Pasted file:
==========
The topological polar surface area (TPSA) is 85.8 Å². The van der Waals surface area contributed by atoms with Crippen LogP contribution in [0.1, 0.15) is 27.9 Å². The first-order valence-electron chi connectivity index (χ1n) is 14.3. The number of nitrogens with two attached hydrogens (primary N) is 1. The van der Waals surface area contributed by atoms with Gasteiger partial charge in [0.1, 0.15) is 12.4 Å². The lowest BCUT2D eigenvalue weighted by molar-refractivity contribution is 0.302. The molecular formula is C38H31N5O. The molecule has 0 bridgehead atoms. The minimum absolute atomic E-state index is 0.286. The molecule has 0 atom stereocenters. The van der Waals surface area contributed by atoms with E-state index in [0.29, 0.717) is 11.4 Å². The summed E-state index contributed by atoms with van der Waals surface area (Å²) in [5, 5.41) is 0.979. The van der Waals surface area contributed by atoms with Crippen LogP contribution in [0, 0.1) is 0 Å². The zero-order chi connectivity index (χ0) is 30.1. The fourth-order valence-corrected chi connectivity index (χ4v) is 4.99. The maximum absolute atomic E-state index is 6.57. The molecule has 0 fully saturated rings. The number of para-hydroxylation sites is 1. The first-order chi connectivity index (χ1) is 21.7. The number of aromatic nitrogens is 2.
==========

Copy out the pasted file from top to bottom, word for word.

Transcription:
The topological polar surface area (TPSA) is 85.8 Å². The van der Waals surface area contributed by atoms with Crippen LogP contribution in [0.1, 0.15) is 27.9 Å². The first-order valence-electron chi connectivity index (χ1n) is 14.3. The number of nitrogens with two attached hydrogens (primary N) is 1. The van der Waals surface area contributed by atoms with Gasteiger partial charge in [0.1, 0.15) is 12.4 Å². The lowest BCUT2D eigenvalue weighted by molar-refractivity contribution is 0.302. The molecular formula is C38H31N5O. The molecule has 0 bridgehead atoms. The minimum absolute atomic E-state index is 0.286. The molecule has 0 atom stereocenters. The van der Waals surface area contributed by atoms with E-state index in [0.29, 0.717) is 11.4 Å². The summed E-state index contributed by atoms with van der Waals surface area (Å²) in [5, 5.41) is 0.979. The van der Waals surface area contributed by atoms with Crippen LogP contribution in [0, 0.1) is 0 Å². The zero-order chi connectivity index (χ0) is 30.1. The fourth-order valence-corrected chi connectivity index (χ4v) is 4.99. The maximum absolute atomic E-state index is 6.57. The molecule has 0 fully saturated rings. The number of para-hydroxylation sites is 1. The first-order chi connectivity index (χ1) is 21.7. The number of aromatic nitrogens is 2.